22 February 2011 am

Workout notes Yoga, then 3.5 miles outside with Lynn (gateway building, goose loop, dam), saw 4 bald eagles on the dam. Then I walked 3 on the treadmill on my own (36:40). My legs feel 100 percent better from yesterday.
Last night I had a slight shoulder ache; I need to be serious about the stretching. I also got the feeling that I tore a bit of scar tissue from my knee; it feels better.

Yoga: this Saturday, Monday and today I got into headstand. That really works the core; I have to stick with it. I had to try a few times on Monday as I had just done a set of sit-ups.

Social: last night I went to the Peoria Democratic Dinner with Lynn and Barbara. I saw a few friends; Sheila Simon (our Lt. Governor and daughter of Paul Simon) spoke as did Senator Dick Durbin. I enjoyed the evening.


This is old hat, but still this is a very detailed and fun discussion of our tendency to get goosebumps and for our hair to “stand on end”. This is an example of a trait that evolved well before we became human that never became totally lost…though it is useless. The term is “vestigial trait”. Note: this trait carries no cost with it either.

Religion and atheism
Richard Dawkins explains why the term “fundamentalist atheist” is nonsense. It takes 10 minutes but it pretty good.

Mano Singham: is writing a series of posts on “Why Atheism is Winning”. I can’t really agree with him (I wish that I could), but I certainly agree with this:

New atheists should not take the bait and get distracted by appeals to return to the rarefied world of theology. Debating theologians may be an enjoyable intellectual exercise to engage in from time to time (because theologians are often clever people and matching wits with them can be fun in small doses) but we should understand that theological discussions are irrelevant to the major goal of combating religion. What sophisticated theologians engage in are exercises in which they can find some vague sense of spirituality to believe in because they know that the evidence and science are against there being a tangible god. So they concoct abstract theories of god such as ‘apophatic theology’ and metaphors for god such as ‘ground of all being’ and (my personal favorite) a ‘plenitude of actuality’.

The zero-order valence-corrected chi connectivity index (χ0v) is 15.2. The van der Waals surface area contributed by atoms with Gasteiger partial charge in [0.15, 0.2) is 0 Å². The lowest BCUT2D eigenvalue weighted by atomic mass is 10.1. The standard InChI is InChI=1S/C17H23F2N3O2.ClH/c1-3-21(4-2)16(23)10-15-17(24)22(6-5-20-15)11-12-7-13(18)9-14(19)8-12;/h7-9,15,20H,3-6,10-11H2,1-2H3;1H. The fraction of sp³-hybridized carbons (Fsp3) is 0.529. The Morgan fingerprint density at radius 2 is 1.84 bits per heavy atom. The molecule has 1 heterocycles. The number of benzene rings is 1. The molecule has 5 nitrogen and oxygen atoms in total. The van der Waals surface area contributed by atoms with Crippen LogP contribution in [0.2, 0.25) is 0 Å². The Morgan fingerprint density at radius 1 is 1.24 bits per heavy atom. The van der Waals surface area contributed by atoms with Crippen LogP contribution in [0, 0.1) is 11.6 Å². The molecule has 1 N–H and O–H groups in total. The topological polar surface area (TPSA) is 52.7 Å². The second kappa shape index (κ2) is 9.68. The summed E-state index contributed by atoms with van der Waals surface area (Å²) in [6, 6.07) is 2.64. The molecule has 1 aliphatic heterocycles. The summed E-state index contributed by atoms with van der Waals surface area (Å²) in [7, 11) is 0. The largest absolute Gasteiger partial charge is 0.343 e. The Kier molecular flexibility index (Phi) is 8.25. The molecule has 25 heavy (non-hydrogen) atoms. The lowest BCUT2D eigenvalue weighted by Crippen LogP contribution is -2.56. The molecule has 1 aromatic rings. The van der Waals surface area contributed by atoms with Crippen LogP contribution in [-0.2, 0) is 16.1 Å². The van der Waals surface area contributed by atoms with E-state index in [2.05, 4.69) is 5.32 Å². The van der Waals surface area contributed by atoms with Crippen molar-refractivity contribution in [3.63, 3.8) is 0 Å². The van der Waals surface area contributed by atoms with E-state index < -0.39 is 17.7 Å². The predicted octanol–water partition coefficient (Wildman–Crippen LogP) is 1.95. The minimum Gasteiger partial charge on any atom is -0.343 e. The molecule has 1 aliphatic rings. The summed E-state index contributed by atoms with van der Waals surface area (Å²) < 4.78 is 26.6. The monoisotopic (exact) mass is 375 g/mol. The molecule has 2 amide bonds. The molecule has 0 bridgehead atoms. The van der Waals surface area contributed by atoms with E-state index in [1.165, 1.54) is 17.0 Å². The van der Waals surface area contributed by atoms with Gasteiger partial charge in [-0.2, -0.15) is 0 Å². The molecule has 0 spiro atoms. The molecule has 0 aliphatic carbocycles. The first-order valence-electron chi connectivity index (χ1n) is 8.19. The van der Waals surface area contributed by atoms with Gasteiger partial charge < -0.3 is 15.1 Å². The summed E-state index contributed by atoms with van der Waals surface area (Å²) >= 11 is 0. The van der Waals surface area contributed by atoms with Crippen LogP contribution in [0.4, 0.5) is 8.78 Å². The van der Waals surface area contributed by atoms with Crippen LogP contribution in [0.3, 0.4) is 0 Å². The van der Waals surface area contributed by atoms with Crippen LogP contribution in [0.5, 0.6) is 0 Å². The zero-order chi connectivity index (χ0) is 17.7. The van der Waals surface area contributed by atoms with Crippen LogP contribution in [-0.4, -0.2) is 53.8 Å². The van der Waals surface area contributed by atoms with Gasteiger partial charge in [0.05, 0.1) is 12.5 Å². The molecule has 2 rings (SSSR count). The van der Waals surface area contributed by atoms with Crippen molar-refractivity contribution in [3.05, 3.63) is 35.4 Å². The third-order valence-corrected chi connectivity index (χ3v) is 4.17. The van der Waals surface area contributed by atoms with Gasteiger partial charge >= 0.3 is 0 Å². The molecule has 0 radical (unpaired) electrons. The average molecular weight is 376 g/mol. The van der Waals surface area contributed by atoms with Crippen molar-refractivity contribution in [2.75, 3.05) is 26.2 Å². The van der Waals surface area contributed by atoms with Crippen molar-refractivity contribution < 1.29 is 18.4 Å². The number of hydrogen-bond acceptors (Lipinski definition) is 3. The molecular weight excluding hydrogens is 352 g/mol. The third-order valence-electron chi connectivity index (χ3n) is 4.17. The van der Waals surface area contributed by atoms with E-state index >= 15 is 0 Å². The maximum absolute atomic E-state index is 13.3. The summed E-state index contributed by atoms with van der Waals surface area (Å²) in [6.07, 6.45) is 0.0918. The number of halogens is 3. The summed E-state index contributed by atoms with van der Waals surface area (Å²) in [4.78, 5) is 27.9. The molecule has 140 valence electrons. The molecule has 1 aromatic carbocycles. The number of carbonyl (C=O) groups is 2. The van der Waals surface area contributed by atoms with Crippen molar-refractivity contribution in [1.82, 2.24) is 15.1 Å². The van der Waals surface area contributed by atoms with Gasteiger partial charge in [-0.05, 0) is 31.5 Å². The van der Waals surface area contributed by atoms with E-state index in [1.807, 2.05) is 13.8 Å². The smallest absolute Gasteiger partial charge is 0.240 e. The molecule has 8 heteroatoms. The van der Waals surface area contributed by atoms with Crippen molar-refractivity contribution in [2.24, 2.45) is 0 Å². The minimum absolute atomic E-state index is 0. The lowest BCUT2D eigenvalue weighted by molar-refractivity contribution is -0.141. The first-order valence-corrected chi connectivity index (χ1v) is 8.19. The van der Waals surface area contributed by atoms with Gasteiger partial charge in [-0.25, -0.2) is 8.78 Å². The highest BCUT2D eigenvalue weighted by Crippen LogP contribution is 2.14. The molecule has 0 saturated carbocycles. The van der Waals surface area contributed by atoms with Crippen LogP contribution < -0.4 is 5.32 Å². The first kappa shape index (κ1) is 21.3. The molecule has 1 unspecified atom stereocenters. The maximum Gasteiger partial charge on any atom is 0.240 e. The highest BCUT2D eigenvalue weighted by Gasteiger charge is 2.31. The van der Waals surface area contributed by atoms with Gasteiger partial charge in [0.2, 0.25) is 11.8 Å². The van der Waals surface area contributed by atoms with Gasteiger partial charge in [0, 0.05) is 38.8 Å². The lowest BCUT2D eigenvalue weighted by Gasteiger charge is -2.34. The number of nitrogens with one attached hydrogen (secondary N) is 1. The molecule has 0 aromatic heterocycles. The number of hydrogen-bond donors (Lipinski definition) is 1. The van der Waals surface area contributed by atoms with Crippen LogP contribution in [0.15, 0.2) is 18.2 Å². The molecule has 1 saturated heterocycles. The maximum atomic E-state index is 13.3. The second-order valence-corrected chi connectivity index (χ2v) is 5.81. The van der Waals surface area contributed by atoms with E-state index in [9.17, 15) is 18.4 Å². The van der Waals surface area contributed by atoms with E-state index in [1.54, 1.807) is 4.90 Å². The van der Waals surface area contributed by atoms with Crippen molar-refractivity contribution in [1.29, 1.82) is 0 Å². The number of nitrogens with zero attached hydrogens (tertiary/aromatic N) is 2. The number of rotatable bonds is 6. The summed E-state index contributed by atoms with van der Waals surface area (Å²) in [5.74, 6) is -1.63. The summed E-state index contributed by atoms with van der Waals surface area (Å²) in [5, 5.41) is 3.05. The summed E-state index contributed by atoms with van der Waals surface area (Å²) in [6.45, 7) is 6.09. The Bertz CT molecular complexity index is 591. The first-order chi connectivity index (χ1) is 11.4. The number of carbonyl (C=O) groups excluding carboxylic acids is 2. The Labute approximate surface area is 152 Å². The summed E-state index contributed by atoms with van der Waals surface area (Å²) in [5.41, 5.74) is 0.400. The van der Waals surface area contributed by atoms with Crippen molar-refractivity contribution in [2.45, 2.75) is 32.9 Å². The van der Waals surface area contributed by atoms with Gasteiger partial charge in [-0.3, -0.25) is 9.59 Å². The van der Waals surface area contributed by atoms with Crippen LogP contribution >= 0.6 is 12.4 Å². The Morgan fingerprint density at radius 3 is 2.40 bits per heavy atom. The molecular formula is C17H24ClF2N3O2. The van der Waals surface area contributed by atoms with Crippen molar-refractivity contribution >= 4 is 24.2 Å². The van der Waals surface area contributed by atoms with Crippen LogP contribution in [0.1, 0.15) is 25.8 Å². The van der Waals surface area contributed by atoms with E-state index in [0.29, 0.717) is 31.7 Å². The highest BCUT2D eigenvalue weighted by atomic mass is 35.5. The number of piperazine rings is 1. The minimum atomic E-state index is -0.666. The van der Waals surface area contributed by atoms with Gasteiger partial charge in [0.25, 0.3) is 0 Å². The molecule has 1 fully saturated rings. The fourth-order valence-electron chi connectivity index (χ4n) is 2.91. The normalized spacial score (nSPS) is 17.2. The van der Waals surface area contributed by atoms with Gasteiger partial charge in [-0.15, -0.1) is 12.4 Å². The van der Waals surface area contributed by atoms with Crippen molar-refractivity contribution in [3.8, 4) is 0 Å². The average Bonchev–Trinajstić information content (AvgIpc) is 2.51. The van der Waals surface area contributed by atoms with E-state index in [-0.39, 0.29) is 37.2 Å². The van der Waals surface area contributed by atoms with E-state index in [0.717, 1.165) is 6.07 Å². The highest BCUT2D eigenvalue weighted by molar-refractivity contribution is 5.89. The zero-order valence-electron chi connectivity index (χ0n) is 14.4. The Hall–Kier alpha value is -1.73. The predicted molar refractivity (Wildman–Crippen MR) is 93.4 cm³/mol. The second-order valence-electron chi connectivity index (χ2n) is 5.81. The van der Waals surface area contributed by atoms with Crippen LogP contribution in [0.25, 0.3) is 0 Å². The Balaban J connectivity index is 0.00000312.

You will never convince a theologian that there is no god because they have essentially given up on god already by defining it out of any real existence. The entire work of modern theologians consists of finding ways to believe in a non-god. Their god, such as it is, is a slacker, dead, inert, passive, absent. There is simply no there there. It is a waste of time to look for any signs for him. To paraphrase Monty Python’s dead parrot sketch, it has ceased to be. It is demised. It is a stiff. It is an ex-god.

Good stuff; but here is the kicker:

Theologians provide nothing of value to ordinary religious believers except the cold comfort that some smart people also believe in some form of god. But the god the theologians believe in is not one that the average person in the church or mosque or synagogue would recognize, and if they were more aware of what theologians actually believe, ordinary religious people and even people like Albert Mohler, president of the Southern Baptist Theological Seminary would consider them as much atheists as us.

He goes on to point out that what most people want is some sort of magic working god (e. g. one that protects loved ones, heals diseases, etc.) though I realize that some associate “god” with that feeling of “wow, this universe is awesome and I feel connected to it” and some just want a nice metaphor for life.

Here is a handy list of what to expect in a government shutdown.

February 22, 2011 - Posted by | atheism, evolution, Friends, Peoria, Peoria/local, political/social, politics, politics/social, religion, science, shoulder rehabilitation, training, walking, yoga

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